The final pack up was aided by free drinks for everyone in the choir from the owner. This time we were loading up a local bus, as Dave couldn’t do this one, in order to do the early run to St Malo the next morning. This driver wasn’t as confident as Dave, and needed some persuading before leaving Benodet to take his bus into the B&B car park. As I was driving Hannah and I’s car, I was back in Quimper before the bus, along with Rachel. Hannah and Ella went on the bus, with Ella requesting that the choir singing what she calls Inganyama, ie ‘Circle of Life’, this they did, and as they sang, she fell asleep, which must one of the best lullabies any kid can have. 🙂

All that remained before everyone could head off to bed (or if they prefered, a four hour drinking session before the 4:30am bus departure), was to transfer the equipment from one bus to the other, and it was goodnight Quimper.


Medina High Community Choir Brittany Tour Day 5

August 9, 2010

We’re all back home now, and I’m playing catchup on blogging the tour. Hopefully I can remember the hectic end to last week.

This day didn’t start brilliantly for Hannah because as we were queuing up for the breakfast buffet, the proprietor called out to Hannah ‘you’re too late!’, by which he meant that the choir were coming for breakfast too late and distrupting breakfast for the other hotel guests. An unfortunate situation, but basically he had too many people in his hotel for the small breakfast room to cope. Okay, we did get a good discount rate, but we had brought many thousands of Euros of business to his establishment. Other than that, he was very helpful throughout our stay, and anyone I spoke to in the choir was very compliemtary of the B&B.

The fifth day of the tour brought visits to Concarneau and Ploerdut. Concarneau is a very well-known fishing port and ancient medieval walled town; Ploerdut is not so well-known, and, so it appeared from the coach journey there, is somewhat in the middle of nowhere, but does have an historic church, the oldest Romanesque church in Brittany, which we had the priviledge to perform in.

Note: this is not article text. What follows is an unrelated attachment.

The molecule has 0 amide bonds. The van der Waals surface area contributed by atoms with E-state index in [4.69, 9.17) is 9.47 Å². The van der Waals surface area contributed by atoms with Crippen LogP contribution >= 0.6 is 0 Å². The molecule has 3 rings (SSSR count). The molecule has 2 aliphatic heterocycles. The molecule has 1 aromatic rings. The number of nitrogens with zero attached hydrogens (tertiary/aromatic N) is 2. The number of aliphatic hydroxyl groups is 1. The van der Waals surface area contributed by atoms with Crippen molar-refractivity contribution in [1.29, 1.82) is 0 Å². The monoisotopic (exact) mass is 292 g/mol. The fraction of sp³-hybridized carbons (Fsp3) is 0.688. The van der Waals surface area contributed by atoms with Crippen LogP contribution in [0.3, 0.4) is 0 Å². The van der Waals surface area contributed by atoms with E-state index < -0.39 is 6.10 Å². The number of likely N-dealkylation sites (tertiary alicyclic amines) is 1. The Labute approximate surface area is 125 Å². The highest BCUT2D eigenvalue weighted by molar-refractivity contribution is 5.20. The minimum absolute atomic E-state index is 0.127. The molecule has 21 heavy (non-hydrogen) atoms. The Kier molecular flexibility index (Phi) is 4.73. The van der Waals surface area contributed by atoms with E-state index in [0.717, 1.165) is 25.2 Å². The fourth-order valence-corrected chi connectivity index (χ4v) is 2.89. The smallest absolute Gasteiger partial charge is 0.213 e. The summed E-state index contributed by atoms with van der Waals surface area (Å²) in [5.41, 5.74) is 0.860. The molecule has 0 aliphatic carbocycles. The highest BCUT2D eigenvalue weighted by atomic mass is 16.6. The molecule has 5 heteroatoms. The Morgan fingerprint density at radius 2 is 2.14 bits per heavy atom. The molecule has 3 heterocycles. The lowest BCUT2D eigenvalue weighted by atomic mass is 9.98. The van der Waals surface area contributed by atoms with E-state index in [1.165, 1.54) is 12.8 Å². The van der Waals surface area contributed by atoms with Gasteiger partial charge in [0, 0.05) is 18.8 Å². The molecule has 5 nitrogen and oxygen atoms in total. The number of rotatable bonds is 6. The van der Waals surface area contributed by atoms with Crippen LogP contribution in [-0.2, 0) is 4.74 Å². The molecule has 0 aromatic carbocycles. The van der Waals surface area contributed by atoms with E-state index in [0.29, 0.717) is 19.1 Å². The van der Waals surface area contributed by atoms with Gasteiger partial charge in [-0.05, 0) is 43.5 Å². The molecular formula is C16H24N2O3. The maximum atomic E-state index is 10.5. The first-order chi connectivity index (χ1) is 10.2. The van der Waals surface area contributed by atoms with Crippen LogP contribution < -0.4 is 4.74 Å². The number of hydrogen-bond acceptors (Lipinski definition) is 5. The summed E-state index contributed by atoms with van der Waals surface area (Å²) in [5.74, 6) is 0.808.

Concarneau was not an official performance. Hannah and I had visited it last year while on holiday, and Hannah had mailed the Cultural Office of the town many times over the last year to get permission to have a concert in an amphitheatre in the Ville Close, which is set against the town walls. It is a wonderful setting, with seating (bleachers style) and power (a boon for an outside performance). All of those mails went unanswered, much to Hannah’s disappointment. Therefore she decided we’d do a smash-and-grab gig there, and just turn up, sing a few songs and then move on; and this is what we did. We sang ‘Over the Rainbow’ and, I think ‘Mamma Mia’, although my memory is already beginning to fade of what we sang where. As the amphitheatre is at the end of the main thoroughfare, we gathered quite a few people in the audience during the short time we sang, and the weather was lovely and sunny, so it was great.